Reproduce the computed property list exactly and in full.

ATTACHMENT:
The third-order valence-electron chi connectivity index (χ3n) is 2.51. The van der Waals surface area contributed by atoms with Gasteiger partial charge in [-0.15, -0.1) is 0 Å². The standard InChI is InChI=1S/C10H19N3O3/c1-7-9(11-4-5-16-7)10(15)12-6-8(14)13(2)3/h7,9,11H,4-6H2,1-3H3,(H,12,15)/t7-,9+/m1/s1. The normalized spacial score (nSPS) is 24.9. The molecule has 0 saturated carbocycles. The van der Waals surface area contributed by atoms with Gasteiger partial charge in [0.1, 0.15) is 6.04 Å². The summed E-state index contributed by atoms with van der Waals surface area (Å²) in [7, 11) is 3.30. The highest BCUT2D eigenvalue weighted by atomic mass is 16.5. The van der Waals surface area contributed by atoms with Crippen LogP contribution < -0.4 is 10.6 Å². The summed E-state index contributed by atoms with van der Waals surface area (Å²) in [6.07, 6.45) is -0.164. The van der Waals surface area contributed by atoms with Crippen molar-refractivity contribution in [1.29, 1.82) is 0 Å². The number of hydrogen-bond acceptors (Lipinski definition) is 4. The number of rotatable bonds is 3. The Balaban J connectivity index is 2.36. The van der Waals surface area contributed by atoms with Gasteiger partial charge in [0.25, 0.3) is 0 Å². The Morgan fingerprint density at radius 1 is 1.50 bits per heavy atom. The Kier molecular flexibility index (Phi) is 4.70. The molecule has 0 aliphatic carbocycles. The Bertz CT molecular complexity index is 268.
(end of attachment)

The third-order valence-electron chi connectivity index (χ3n) is 2.51. The van der Waals surface area contributed by atoms with Gasteiger partial charge in [-0.15, -0.1) is 0 Å². The standard InChI is InChI=1S/C10H19N3O3/c1-7-9(11-4-5-16-7)10(15)12-6-8(14)13(2)3/h7,9,11H,4-6H2,1-3H3,(H,12,15)/t7-,9+/m1/s1. The normalized spacial score (nSPS) is 24.9. The molecule has 0 saturated carbocycles. The van der Waals surface area contributed by atoms with Gasteiger partial charge in [0.1, 0.15) is 6.04 Å². The summed E-state index contributed by atoms with van der Waals surface area (Å²) in [7, 11) is 3.30. The highest BCUT2D eigenvalue weighted by atomic mass is 16.5. The van der Waals surface area contributed by atoms with Crippen LogP contribution < -0.4 is 10.6 Å². The summed E-state index contributed by atoms with van der Waals surface area (Å²) in [6.07, 6.45) is -0.164. The van der Waals surface area contributed by atoms with Crippen molar-refractivity contribution in [1.29, 1.82) is 0 Å². The number of hydrogen-bond acceptors (Lipinski definition) is 4. The number of rotatable bonds is 3. The Balaban J connectivity index is 2.36. The van der Waals surface area contributed by atoms with Gasteiger partial charge in [0.25, 0.3) is 0 Å². The Morgan fingerprint density at radius 1 is 1.50 bits per heavy atom. The Kier molecular flexibility index (Phi) is 4.70. The molecule has 0 aliphatic carbocycles. The Bertz CT molecular complexity index is 268.